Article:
The tax is expected to be scaled back from an original plan to
introduce it from January to raise 35 billion euros ($48 billion)
annually to make banks pay back some of the money received in the
2007-09 financial crisis.
The idea of a transaction tax failed to win backing globally due to
U.S. opposition, and a pan-European Union tax or even one covering
all 18 euro zone countries also found no support. Britain, Ireland,
the Netherlands and Sweden are among countries that have opposed it
on grounds that it would encourage banks and finance firms to
relocate trading activities.
Although the levy is likely to end up being a shadow of the original
proposal, its introduction in some form would allow Germany and
France to claim a victory.
The latest plan for the tax is expected to be on the agenda when
Germany and France meet in Paris on Wednesday.
Soundings among all the 11 countries will first be taken on the
sidelines of the regular monthly meeting of the EU finance ministers
in Brussels on Monday.
"I hope that we take a step forward on that," Wolfgang Schaeuble,
Germany's finance minister said when arriving in Brussels ahead of
the planned talks.
"We may possibly have to move ahead step by step," he told
journalists, in an apparent reference to a phased introduction of
An EU diplomat said finance ministers from the 11 countries taking
part will meet on Tuesday morning, adding that no definitive
decisions are expected this week.
A phase-in starting with stocks and then later adding bonds, and
perhaps derivatives in a reduced way, now looks likely rather than
the "big bang" introduction originally foreseen, officials and
financial lobbyists in Brussels said.
The basis of the tax could also be changed to avoid trying to force
countries outside the 11 taking part from having to collect the
What is now seen as an inevitable scaling back has raised concerns
among the socialists in the European Parliament, which goes to the
polls in May, who urged the French and German finance ministers to
be more ambitious.
[to top of second column]
"Dear ministers, we count on you to reject the special pleading of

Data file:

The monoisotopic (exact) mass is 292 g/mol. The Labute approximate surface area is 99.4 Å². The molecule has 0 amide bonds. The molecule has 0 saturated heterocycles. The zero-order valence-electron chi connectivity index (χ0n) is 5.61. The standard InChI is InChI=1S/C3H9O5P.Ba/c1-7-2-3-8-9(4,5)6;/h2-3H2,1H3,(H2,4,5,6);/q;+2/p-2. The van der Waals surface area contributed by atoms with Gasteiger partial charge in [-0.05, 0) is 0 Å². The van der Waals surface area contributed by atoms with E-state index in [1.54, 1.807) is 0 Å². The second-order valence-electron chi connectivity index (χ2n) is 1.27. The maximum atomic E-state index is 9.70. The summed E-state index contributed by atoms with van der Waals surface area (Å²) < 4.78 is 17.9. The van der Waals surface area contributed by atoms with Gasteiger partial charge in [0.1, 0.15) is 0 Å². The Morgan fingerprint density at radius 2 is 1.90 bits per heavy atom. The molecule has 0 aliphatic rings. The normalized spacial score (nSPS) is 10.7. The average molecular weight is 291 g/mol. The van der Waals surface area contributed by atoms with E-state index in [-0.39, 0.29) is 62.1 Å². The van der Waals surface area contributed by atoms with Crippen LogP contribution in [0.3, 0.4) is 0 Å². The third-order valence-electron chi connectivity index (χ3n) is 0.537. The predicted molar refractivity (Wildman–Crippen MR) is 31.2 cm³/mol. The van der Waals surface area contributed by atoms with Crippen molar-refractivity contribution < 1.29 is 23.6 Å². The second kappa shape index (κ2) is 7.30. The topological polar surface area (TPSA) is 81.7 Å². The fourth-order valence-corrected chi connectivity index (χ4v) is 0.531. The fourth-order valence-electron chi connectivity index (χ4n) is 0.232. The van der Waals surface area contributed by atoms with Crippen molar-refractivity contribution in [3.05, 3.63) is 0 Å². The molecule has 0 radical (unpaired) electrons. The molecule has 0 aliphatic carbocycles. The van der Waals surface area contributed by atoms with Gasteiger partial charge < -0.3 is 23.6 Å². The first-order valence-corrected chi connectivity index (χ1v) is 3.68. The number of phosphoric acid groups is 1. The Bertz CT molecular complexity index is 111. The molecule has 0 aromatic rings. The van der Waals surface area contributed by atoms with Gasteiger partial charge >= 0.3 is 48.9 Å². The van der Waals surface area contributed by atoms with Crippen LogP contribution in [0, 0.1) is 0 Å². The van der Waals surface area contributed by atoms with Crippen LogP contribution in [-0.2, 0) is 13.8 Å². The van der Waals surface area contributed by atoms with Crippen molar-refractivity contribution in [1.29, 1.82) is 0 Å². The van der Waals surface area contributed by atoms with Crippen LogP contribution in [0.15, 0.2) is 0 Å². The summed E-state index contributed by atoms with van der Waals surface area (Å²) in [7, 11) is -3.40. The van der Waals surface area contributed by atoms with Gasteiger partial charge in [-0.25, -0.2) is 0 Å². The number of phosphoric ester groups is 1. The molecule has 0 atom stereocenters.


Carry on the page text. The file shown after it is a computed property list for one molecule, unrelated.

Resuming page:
vested interests and to do what is right for our citizens and the
sustainability of a robust financial sector," the socialists' letter
seen by Reuters on Monday.
The bloc's tax commissioner, Algirdas Semeta, who drafted the
original proposal, has urged the 11 countries not to dilute the plan
and instead implement it more gradually.
He welcomed this week's meetings to revive the project.
"We would hope that the result will be a political push forward on
the financial transaction tax that we've been pressing for," his
Britain, the EU's biggest financial center, is not among the 11
countries, but is nevertheless challenging the plan in the bloc's
top court, saying it impinges on its firms.
The original proposal to tax stocks, bonds and derivatives hit the
rocks after it was deemed illegal in parts by lawyers for the member
Exemptions to the tax are already under discussion, including some
categories of derivatives.
France is keen to scale back the tax's impact on derivatives as
French banks such as Societe Generale <SOGN.PA> and BNP Paribas <BNPP.PA>
are big players in the market.
Securitized debt and repurchase agreements or repos may also need
exemptions to avoid harming what is hoped will be an important
source of funding for companies, documents seen by Reuters have
Government and corporate bonds may also be exempt and some countries
are also keen to avoid hitting end investors and pension funds.
($1 = 0.7307 euros)
(Additional reporting by Gernot Heller
in Berlin, and Tom Koerkemeier and John O'Donnell in Brussels;
editing by Jane Merriman)
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